If a player does not look at their cards, they may bid a Blind Nil on their turn to bid. This then plays the same as the Nil Bids above, except a successful Blind Nil will double its scoring value. The dealer has an advantage when considering a Blind Nil as they can see how many tricks that are not bid on.
The player to the dealer’s left starts the round and then play follows clockwise. That player must choose 1 card from their hand to play. The suit of the first card played is considered the lead suit. Spades may not be led until they are “broken” (explained below). Each other player must then play a card of the same lead suit. The is called “following suit”. The highest card played of the lead suit wins the trick. The winner then collects the cards and stacks them neatly next to themselves. This helps them remember how many tricks they have captured. The winner of the trick is the first to play a card for the next round. Play continues until all 13 tricks have been captured.
If a player cannot follow suit, they may play any card in their hand. The first time a Spade is played in this way, breaks Spades, and the trick is considered trumped. Other players must still follow suit, but if they are unable to do so, they may play any card in their hand as well. In a trumped trick, the highest Spade played wins the trick. Any player may lead a Spade once they are broken.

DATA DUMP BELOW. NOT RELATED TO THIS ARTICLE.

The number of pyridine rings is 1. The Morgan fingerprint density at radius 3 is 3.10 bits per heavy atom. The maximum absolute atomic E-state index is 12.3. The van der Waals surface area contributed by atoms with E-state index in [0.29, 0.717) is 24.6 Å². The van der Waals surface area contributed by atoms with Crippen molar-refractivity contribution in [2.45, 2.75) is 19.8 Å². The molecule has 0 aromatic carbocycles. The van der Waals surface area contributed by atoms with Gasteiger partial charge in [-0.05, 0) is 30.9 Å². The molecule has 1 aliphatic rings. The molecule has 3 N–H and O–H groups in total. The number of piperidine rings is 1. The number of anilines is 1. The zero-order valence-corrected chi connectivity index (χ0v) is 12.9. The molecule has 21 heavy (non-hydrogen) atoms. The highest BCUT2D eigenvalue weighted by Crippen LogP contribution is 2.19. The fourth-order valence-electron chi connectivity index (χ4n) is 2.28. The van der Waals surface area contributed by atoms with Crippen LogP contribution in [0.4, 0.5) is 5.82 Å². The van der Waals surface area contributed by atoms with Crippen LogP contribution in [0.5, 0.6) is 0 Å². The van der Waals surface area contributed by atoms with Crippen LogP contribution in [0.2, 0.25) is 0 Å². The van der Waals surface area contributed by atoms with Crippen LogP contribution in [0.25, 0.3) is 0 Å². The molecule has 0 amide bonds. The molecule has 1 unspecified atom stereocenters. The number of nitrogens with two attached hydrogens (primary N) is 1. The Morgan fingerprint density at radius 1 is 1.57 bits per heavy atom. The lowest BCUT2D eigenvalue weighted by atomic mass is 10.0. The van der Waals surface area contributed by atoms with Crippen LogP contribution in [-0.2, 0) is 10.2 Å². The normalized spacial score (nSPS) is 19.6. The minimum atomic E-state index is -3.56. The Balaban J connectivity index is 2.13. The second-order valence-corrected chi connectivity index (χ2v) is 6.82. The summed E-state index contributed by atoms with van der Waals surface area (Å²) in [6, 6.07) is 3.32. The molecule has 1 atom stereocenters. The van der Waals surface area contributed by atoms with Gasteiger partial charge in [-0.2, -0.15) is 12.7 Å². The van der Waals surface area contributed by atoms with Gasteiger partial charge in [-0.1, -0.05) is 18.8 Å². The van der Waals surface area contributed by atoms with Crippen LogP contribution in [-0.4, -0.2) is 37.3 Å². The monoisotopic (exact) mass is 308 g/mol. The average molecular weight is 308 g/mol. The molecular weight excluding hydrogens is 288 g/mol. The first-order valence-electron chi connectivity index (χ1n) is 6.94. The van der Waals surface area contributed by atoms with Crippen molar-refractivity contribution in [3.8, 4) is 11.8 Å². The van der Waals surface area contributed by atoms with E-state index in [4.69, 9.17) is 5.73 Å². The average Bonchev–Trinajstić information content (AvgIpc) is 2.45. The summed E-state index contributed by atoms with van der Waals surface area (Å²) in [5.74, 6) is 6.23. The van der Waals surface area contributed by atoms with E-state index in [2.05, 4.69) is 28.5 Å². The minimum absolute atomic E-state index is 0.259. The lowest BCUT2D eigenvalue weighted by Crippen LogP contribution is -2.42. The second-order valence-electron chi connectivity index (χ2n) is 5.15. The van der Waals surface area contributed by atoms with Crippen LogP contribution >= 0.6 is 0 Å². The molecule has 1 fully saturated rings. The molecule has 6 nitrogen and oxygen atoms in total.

If a partnership captures more tricks than they bid these are considered bags or overtricks. These accumulate over the course of the game. In a standard game, once a partnership has accumulated 10 or more bags, they are “bagged out” and are penalized or set back 100 points. After a bag out, bags are then reset to 0.
If a partnership completed their contract, they score 10 times their bid. If a partnership failed to compete their contract, they are penalized or set back 10 times their bid. Nils have a bonus of 100 points and Blind Nils have a bonus of 200 points, if the contract is complete. If a Nil fails, the partnership is penalized its value. If the partner of a Nil completed their bid, then the partnership scores 10 times that player’s bid. For example; the partnership failed their Nil bid and is penalized 100 points, however, the one partner made their bid of 3 so they score 30 points, which means the partnership is penalized 70 points instead of the full 100. Also, if a Nil bid was successful but the partner failed to get their bid, the players would still gain the 100 points for the Nil minus 10 times the partners bid.
After scoring, if there is no winner a new hand is shuffled and dealt with the player to the dealer’s left being the new dealer.
A typical game is played to 500 points. When any team has 500 or more points the team with the highest score wins. If there is a tie, in standard Spades the team with the most bags wins. However, the pirates rule that the partnership with the lowest number of bags has played the best and are therefore the winners.
In tournament play each partnership keeps track of their wins. The first partnership to accumulate the predetermined number of wins is the tourney winner.